Rabbi, I have understood that wearing a kippah is a tradition and not a rule, and it was not worn at the time of the Temple, when only priests would wear them.
The Talmud states that a number of Sages used to cover their heads, to show respect for the Divine Presence (Shechinah) above them (Kiddushin 31). Elsewhere, the Talmud writes that convering one’s head protects a person from sin, describing how a person who by nature would have been a thief, was protected from his fate by virtue of his covering his head as a child (Shabbos 156).
These sources suggest that there is no formal obligation to wear a kippah. However, the matter is subject to a dispute among authorities, some of whom write that there is no obligation, whereas others write that the custom has become obligatory (according to one opinion, this is because it is the way of non-Jews to go with uncovered heads, and therefore prohibited for Jews). Note that even authorities who write that there is no obligation to wear a kippah, write that one must do so when a Shul (see Magen Avraham, Orach Chaim 91:3), or when reciting blessings (Kol Bo 11; or Zarua 2:43; Tur, Orach Chaim 8; Taz 8:3).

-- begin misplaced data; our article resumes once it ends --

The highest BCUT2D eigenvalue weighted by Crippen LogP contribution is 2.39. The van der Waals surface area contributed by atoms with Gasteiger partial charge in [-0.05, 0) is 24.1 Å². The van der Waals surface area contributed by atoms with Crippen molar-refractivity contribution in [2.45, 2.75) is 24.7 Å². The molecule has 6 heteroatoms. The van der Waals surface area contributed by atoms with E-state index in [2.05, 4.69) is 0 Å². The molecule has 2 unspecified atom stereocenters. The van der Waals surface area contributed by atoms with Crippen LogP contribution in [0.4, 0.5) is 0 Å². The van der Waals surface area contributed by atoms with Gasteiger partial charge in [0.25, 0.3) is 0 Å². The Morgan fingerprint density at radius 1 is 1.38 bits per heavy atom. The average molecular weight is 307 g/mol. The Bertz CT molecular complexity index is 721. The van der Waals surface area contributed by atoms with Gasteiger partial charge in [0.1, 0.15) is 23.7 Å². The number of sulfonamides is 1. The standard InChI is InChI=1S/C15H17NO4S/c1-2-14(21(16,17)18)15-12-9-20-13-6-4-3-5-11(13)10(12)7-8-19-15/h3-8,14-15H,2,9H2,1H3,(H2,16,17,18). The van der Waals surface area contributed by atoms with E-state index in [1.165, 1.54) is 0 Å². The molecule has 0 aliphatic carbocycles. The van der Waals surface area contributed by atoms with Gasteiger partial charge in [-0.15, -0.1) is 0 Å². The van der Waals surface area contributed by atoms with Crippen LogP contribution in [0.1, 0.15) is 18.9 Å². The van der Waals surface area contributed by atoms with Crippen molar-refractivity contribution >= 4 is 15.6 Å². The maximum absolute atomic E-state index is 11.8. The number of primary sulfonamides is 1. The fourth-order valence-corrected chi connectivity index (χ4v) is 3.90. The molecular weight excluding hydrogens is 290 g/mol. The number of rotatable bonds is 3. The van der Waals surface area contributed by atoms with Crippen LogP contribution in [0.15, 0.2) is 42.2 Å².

It is true that at the time of the Temple officiating priests would wear a head-covering, but I have not seen this mentioned as proofs that other Jews did not.
Sources: Concerning the obligation, or otherwise, to wear a kippa, see Kol Bo 11; Tashbatz 549; Maharshal 72; Darkei Moshe 2:3; Magen Avraham 91:3; Biur Ha-Gra 8:6; Bach 2; Birkei Yosef 2; Chasam Sofer, Choshen Mishpat 191.